She convinces Amy that she needs to redeem herself for the wicked things she’s done in trying to steal Pres away from her.  His wife reluctantly agrees, and on one level the film ends on a note of self-sacrifice.

But…Bette Davis herself and director William Wyler make the ending more complicated than a simple redemption story.  For though Julie has likely sentenced herself to death, she will be the one at Pres’ side in the end.

She has won.

It is, as writer Edmund Goulding said, “the triumph of bitchery.”

And it’s marvelous.

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The Lady Eve (1941): “I Need Him Like the Axe Needs the Turkey”

#24 Golden Age of Hollywood Series

There are many good films, fewer great films, and fewer still that are masterpieces.

The Lady Eve is beyond even a masterpiece—it is a perfect film.

If I had a magic wand, I wouldn’t change a thing in writer/director Preston Sturges’ crown jewel of the screwball comedy.  I wouldn’t eliminate any of Henry Fonda’s falls, or soften Barbara Stanwyck’s revenge.  I wouldn’t add in explicit love scenes or four-letter-words forbidden by the production code.

And I’d cut off the hand of anyone who tried to change one word of Preston Sturges’ sparkling script.  It delights in making a fool of Henry Fonda and using innuendo-laced dialogue to subvert every rule of the censors.

The setup is simple enough:  Jean Harrington (Barbara Stanwyck) and her father (Charles Coburn perfect in his supporting role) are card sharps out to fleece the rich but naive Charles Pike, an absent minded scientist who studies snakes and is a reluctant brewery heir.

Charles doesn’t have a chance against Jean’s conniving, but the trick is on Jean when she falls in love with him.  

Thus far it’s a standard romantic comedy plot, though there is nothing standard in Barbara Stanwyck’s tough girl melting in the face of love performance.

Before she can confess and go straight, Charles discovers her duplicity and calls off their engagement.

And here’s where things get interesting.

Jean’s heart hardens right back up—or does it?—and she crafts a revenge plot of bold brilliance and exquisite simplicity.  She’ll don a fancy wardrobe and a British accent and convince him she’s Lady Eve Sidwich, his perfect mate.  And then once she has him on the line, she’ll dash his illusions about the lovely and virginal Lady Eve.

It’s impossible to pick the best moment in the movie.  Every scene is a present unwrapped before the audience to reveal a brilliant cut diamond of humor, wit, and star power.

The film opens with Jean bonking Charles on the head with an apple, a moment loaded with the biblical implications of temptation.

Then there’s the iconic scene of Jean scoping out Charles in her compact mirror and giving a mocking play-by-play of the fortune hunting women who strike out with the shy bookworm.  Stanwyck plays it with just the perfect dose of cynical amusement.

Charles meets Jean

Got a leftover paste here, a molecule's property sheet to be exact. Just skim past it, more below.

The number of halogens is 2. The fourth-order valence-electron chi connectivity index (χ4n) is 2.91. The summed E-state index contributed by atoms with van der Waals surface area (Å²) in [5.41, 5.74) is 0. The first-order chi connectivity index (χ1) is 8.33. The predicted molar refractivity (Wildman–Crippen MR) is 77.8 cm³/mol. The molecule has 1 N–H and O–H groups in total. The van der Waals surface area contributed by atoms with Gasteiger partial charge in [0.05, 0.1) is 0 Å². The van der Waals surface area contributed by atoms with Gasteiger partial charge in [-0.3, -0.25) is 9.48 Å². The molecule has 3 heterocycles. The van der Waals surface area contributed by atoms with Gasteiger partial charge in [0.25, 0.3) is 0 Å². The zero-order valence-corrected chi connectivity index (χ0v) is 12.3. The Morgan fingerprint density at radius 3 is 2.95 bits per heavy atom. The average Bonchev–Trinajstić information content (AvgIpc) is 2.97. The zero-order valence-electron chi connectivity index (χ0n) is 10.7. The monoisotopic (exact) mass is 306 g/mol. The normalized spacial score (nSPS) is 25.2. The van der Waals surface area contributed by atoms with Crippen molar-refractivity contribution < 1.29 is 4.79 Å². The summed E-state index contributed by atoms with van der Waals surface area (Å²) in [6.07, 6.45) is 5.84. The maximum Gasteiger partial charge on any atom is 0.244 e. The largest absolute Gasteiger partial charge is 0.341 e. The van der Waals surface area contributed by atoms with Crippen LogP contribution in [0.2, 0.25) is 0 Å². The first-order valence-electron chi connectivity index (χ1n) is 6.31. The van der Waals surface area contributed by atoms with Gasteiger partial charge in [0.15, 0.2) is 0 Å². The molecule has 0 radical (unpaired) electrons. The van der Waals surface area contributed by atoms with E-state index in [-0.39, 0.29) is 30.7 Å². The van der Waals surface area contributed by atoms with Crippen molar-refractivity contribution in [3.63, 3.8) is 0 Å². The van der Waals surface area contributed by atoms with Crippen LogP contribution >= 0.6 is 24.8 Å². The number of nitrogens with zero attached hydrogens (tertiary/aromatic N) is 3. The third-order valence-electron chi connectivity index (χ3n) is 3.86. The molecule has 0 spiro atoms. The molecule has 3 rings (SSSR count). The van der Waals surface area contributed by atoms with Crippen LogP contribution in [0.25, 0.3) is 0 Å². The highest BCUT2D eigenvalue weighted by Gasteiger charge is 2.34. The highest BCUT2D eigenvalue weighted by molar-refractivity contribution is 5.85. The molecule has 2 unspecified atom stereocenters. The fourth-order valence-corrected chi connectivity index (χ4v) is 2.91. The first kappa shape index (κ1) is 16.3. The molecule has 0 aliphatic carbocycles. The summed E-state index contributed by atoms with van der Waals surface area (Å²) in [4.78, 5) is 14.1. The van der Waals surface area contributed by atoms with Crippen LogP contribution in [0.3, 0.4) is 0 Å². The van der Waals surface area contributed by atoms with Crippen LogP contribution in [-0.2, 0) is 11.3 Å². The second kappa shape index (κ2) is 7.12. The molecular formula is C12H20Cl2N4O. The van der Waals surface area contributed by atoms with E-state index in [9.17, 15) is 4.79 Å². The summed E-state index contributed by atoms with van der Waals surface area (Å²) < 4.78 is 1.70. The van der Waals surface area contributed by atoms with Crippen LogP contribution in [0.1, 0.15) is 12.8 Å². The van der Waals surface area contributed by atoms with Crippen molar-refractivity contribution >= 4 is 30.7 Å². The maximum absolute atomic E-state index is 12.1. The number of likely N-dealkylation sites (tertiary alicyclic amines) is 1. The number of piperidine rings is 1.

There’s Jean seducing him in her cabin with the description of her ideal mate, falling in love during a moonlight walk, and Jean cheating her father at cards to keep him from cheating Charles.

Jean ends the first act crying with heartbreak and begins the second vowing her revenge with the line, “I need him like the axe needs the turkey.”

She orchestrates an invitation to the Pike mansion as Lady Eve and completely befuddles poor Charles.  Her brazen confrontation is better than the best disguise.

Charles meets the Lady Eve Sidwich

On top of that, you’ve got Charles ignoring his manservant who correctly insists, “it’s positively the same dame.”  And a wayward horse who keeps interrupting a tender moment Charles has planned with Eve.

And then there’s…oh, watch it yourself, why don’t you?

And then tell me if you find a false note.  I sure didn’t.

Writer/director Preston Sturges wrote the part specially for Stanwyck after working with her on Remember the Night.  Jean Harrington was based on the antics of his own mother, and being raised with a woman even remotely like Jean Harrington meant that Preston Sturges lived a colorful life and was full of stories.  Stanwyck, Fonda, and Sturges all reported having a blast on the set of The Lady Eve, and I think that playfulness shines through in the finished film.

Stanwyck hadn’t done comedy before.  She typically played gold diggers, or tough young girls pulling themselves up in the world by the force of their will.  The Lady Eve opened up a whole new genre for her, and she was ultimately nominated for an Oscar for her screwball comedy Ball of Fire, made the same year. 

She’s great in Ball of Fire, but The Lady Eve is in another league.  It’s a cut above the other comedies of the 1940s, and a cut above the comedies made today.  She lost the Oscar that year to Joan Fonatine in Hitchock’s Suspicion.  There’s no shame in losing to Fontaine, but I have my own suspicion that if she’d been nominated for The Lady Eve she would’ve won.

By 1941, Stanwyck was proving herself one of Hollywood’s most versatile actresses.  She’d been hard as steel as Lily Powers in the pre-code Baby Face, break-your-heart vulnerable in Stella Dallas, and laugh out loud funny in The Lady Eve and Ball of Fire.

She already had a career that would cement her place in Hollywood history.

Yet she was cruising toward her most famous role at ninety in a state with a speed limit of forty-five miles an hour.